Manning and Leno display grace 
as they suffer a week of ignominy

It’s hard to imagine that there are many people out there who had a worse week on the job than Peyton Manning or Jay Leno.

Manning — icon, MVP, a man poised to overcome his big-game demons and solidify his place as the greatest quarterback in the history of the game — suffered as disastrous a defeat as has been served up in the history of the game.

There really is no way to sugarcoat Manning’s dark Sunday.

While his teammates were wetting the bed on the world’s largest stage, Manning the Conqueror seemed powerless to turn around the death-spiraling course of events in a blowout Super Bowl loss to the Seattle Seahawks.

For “the man” on “the team” in “the game” it was the worst kind of professional failure.

And if it weren’t bad enough that 111 million viewers were party to the entire debacle, Manning now gets to endure at least an entire off-season of know-it-all reporters and beer-bellied, Monday-morning bloggers attempting to extrapolate his disastrous day into a more generalized series of human deficiencies: Manning is not good enough, not poised enough, not courageous enough to seize the moment, they will say.

For someone like Peyton, this must be the worst indignity of them all.

If there is another person on the planet who can sympathize with the depths of PFM’s plight over the last several days, it might be Jay Leno.

Leno, of course, was unceremoniously shoved out of his Tonight Show chair for Jimmy Fallon this week. Even though Leno is (and for the better part of two decades has been) perched atop the late-night ratings, the critics and Hollywood elite have never been particularly keen on him, and his relationship with the higher-ups at NBC has been famously topsy-turvy.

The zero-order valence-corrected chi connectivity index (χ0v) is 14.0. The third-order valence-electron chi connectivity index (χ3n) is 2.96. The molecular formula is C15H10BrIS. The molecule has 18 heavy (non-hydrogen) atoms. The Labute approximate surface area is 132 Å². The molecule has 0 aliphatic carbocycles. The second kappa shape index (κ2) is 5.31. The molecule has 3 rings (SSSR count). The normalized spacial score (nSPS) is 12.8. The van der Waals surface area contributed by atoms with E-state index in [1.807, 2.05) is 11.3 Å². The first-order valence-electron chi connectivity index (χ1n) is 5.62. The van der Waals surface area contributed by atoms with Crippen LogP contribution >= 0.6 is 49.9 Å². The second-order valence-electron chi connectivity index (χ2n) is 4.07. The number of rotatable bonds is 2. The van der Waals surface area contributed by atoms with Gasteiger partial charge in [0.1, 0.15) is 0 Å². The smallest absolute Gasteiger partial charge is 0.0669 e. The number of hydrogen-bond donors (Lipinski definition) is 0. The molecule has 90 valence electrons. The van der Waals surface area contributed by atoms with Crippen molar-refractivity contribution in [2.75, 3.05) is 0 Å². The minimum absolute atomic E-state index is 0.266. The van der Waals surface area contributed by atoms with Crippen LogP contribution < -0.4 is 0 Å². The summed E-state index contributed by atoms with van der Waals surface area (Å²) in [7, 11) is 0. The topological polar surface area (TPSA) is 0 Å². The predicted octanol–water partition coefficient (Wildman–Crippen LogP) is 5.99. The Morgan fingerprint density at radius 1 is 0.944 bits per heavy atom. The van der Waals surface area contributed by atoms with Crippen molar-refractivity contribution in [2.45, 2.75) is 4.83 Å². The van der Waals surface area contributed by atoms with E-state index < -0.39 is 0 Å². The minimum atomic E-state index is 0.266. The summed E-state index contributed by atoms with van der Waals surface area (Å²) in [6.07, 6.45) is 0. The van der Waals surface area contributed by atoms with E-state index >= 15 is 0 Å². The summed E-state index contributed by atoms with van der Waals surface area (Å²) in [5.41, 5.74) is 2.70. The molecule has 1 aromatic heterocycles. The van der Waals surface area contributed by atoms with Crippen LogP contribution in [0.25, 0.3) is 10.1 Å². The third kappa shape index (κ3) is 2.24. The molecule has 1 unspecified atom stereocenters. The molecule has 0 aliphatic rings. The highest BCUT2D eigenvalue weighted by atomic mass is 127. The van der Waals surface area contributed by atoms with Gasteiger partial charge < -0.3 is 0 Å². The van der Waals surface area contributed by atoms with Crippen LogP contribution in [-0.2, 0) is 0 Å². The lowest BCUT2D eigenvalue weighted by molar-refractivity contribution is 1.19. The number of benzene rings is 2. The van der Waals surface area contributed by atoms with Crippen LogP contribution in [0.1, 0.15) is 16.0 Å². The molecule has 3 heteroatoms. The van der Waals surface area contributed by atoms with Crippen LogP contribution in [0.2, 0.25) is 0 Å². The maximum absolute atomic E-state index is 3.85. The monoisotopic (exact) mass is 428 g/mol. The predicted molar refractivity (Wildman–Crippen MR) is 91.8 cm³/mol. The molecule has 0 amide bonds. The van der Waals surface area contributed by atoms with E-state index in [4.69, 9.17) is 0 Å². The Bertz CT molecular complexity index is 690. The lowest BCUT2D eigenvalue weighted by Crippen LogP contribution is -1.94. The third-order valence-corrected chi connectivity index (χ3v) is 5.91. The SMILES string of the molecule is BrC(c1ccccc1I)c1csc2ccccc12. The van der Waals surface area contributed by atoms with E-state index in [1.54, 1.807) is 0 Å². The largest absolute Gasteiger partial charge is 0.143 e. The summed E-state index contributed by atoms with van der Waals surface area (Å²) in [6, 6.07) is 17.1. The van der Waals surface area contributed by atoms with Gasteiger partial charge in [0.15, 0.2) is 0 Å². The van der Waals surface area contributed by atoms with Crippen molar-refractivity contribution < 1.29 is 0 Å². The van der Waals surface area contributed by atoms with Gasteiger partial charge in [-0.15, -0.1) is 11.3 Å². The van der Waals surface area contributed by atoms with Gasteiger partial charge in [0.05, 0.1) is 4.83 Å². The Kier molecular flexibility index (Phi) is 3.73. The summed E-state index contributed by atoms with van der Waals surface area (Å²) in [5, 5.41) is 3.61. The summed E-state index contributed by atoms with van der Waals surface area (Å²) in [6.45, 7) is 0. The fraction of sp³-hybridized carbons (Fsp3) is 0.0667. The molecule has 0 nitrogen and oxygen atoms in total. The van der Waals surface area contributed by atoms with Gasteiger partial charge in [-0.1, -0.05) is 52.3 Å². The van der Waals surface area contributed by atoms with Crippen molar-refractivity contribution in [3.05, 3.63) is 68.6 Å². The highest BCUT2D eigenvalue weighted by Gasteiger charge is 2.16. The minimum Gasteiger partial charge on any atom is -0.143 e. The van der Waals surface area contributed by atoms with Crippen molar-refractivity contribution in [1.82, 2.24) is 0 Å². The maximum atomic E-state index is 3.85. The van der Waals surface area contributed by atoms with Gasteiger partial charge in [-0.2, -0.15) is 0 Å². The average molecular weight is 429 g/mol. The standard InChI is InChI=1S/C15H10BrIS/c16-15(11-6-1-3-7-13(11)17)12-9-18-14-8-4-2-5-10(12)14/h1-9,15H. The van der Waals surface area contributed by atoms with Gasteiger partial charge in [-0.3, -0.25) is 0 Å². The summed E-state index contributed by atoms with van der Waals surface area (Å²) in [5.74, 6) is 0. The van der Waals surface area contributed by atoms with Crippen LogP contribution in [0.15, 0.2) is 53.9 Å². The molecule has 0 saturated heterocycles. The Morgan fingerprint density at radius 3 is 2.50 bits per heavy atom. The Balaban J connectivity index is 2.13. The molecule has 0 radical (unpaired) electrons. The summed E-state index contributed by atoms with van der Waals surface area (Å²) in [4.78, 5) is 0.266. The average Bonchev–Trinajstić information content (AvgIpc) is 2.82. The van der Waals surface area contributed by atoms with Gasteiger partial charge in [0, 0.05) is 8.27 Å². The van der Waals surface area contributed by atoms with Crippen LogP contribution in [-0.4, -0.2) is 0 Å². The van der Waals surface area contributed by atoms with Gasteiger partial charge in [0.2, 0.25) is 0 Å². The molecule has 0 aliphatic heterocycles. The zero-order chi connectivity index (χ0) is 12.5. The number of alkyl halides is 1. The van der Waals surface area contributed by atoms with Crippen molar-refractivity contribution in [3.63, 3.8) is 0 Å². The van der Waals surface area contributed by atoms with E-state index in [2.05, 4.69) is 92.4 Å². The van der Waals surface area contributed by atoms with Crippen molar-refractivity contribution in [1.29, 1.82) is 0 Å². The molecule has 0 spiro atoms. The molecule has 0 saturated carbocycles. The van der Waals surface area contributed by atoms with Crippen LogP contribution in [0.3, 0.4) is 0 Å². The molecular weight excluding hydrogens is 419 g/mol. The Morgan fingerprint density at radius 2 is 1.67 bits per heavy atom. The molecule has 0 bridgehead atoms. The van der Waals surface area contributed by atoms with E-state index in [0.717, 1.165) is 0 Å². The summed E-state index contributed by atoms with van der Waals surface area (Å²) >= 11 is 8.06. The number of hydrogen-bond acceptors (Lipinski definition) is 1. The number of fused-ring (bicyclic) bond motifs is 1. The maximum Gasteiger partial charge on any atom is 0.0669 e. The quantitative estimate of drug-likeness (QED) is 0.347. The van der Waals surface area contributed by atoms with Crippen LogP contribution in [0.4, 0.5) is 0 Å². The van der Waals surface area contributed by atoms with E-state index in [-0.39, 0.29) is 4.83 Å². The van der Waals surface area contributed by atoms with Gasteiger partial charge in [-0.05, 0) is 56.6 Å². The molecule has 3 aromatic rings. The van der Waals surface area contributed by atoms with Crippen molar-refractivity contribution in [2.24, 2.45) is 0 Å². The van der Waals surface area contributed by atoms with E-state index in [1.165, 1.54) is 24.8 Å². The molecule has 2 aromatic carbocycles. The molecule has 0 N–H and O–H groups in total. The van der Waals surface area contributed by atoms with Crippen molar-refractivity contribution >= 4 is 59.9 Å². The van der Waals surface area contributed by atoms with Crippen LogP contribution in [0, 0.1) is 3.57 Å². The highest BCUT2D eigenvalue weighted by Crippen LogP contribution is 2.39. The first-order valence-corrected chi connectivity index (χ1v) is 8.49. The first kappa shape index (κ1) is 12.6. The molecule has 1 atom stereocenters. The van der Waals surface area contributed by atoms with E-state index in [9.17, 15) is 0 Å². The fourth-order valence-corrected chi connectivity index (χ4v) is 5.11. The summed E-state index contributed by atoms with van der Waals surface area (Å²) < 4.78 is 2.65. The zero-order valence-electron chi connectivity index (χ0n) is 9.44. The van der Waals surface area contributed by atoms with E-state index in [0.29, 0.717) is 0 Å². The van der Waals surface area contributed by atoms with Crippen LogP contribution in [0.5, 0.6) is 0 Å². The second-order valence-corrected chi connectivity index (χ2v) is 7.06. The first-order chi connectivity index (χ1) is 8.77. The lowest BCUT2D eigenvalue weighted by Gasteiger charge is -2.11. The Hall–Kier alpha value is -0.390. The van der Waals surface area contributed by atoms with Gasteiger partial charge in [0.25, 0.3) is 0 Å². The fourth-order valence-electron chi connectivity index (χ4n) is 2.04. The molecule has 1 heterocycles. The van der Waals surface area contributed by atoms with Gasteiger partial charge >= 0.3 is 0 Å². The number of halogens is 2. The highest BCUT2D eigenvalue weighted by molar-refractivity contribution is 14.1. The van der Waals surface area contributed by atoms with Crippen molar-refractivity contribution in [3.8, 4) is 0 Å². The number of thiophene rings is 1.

This is Hollywood, and Leno is seen as too old, too conventional, too yesteryear — like a VCR in the era of Twitter and Vine. And so NBC fired him for the younger, trendier Fallon.

Where the tales of Manning and Leno merge is in the spectacular grace they showed in the face of such grandiose ignominy.

When Fallon made an appearance on his show to pass the baton last week, Leno literally doted on the man who had taken his job. In a “60 Minutes” interview, Leno gave the clear impression that he was rooting for his replacement to succeed — and it was no stand-up act, just stand-up character.

Peyton’s handling of the post-Super Bowl morass was even more memorable. Before leaving the field, Manning was checking in on the medical status of Seahawks’ showman Richard Sherman, who had injured his foot late in the game. In the post-game press conference, Manning was sullen but rock-solid — a total man about it all.

When a brain-dead reporter asked him if he was embarrassed, when most of us would have gone over the podium at the two-bit jerk who asked the question, Peyton responded directly that he was not — emphatically not.

On the way to the team bus, in video that went viral within minutes, Manning is seen stopping for fan after fan, signing autographs, when surely he must have wanted to hide under a rock.

Never mind all those passing records, as a human, Peyton Manning is so much the real deal. Ironically, that’s never been more obvious than last Sunday, the worst day of his professional career.

If a measure of the man is how he responds to adversity, another measure is how he copes with humiliation. Humiliation? Manning and Leno refused to be humiliated.

The cases of Manning and Leno are worth noting, not because football is the end all be all, or because celebrity makes the successes or failures of these two men inherently more or less important than any of ours. In the eyes of the creator, Leno and Manning are no more important than any of the rest of us, and football and show business probably don’t count for much at all.

No, the grace of Manning and Leno amid humiliation is worth noting — and admiring — simply because they did it right. Manning and Leno have never shined as bright as during the dark moments of their last week.

Josh Penry is a former minority leader of the Colorado Senate. He is a graduate of Grand Junction High School and Mesa State College.


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